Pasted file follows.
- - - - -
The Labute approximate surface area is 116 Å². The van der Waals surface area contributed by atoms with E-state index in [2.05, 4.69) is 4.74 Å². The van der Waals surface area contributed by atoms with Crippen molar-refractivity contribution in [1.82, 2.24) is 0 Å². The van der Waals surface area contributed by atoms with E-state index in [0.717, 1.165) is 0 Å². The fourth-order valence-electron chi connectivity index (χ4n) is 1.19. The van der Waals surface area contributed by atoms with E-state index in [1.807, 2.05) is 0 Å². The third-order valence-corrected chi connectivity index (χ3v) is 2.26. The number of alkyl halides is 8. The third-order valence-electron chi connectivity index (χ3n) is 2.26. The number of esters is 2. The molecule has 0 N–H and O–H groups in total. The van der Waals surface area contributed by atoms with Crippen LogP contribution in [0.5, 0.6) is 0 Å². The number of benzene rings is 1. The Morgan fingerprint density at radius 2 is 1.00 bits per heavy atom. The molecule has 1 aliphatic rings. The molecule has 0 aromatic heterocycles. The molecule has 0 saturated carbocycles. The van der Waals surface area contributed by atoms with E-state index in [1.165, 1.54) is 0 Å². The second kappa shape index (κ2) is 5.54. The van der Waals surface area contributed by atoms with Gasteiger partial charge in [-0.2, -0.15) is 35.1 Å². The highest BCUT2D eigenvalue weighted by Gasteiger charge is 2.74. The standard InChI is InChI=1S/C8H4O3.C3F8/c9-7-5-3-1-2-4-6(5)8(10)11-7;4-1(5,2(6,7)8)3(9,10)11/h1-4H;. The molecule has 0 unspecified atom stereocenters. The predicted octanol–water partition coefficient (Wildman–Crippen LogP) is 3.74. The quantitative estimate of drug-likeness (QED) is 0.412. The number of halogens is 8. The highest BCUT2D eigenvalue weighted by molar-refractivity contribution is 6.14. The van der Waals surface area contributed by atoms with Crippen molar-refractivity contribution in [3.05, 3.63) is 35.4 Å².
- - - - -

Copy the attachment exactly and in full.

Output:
The Labute approximate surface area is 116 Å². The van der Waals surface area contributed by atoms with E-state index in [2.05, 4.69) is 4.74 Å². The van der Waals surface area contributed by atoms with Crippen molar-refractivity contribution in [1.82, 2.24) is 0 Å². The van der Waals surface area contributed by atoms with E-state index in [0.717, 1.165) is 0 Å². The fourth-order valence-electron chi connectivity index (χ4n) is 1.19. The van der Waals surface area contributed by atoms with E-state index in [1.807, 2.05) is 0 Å². The third-order valence-corrected chi connectivity index (χ3v) is 2.26. The number of alkyl halides is 8. The third-order valence-electron chi connectivity index (χ3n) is 2.26. The number of esters is 2. The molecule has 0 N–H and O–H groups in total. The van der Waals surface area contributed by atoms with Crippen LogP contribution in [0.5, 0.6) is 0 Å². The number of benzene rings is 1. The Morgan fingerprint density at radius 2 is 1.00 bits per heavy atom. The molecule has 1 aliphatic rings. The molecule has 0 aromatic heterocycles. The molecule has 0 saturated carbocycles. The van der Waals surface area contributed by atoms with E-state index in [1.165, 1.54) is 0 Å². The second kappa shape index (κ2) is 5.54. The van der Waals surface area contributed by atoms with Gasteiger partial charge in [-0.2, -0.15) is 35.1 Å². The highest BCUT2D eigenvalue weighted by Gasteiger charge is 2.74. The standard InChI is InChI=1S/C8H4O3.C3F8/c9-7-5-3-1-2-4-6(5)8(10)11-7;4-1(5,2(6,7)8)3(9,10)11/h1-4H;. The molecule has 0 unspecified atom stereocenters. The predicted octanol–water partition coefficient (Wildman–Crippen LogP) is 3.74. The quantitative estimate of drug-likeness (QED) is 0.412. The number of halogens is 8. The highest BCUT2D eigenvalue weighted by molar-refractivity contribution is 6.14. The van der Waals surface area contributed by atoms with Crippen molar-refractivity contribution in [3.05, 3.63) is 35.4 Å².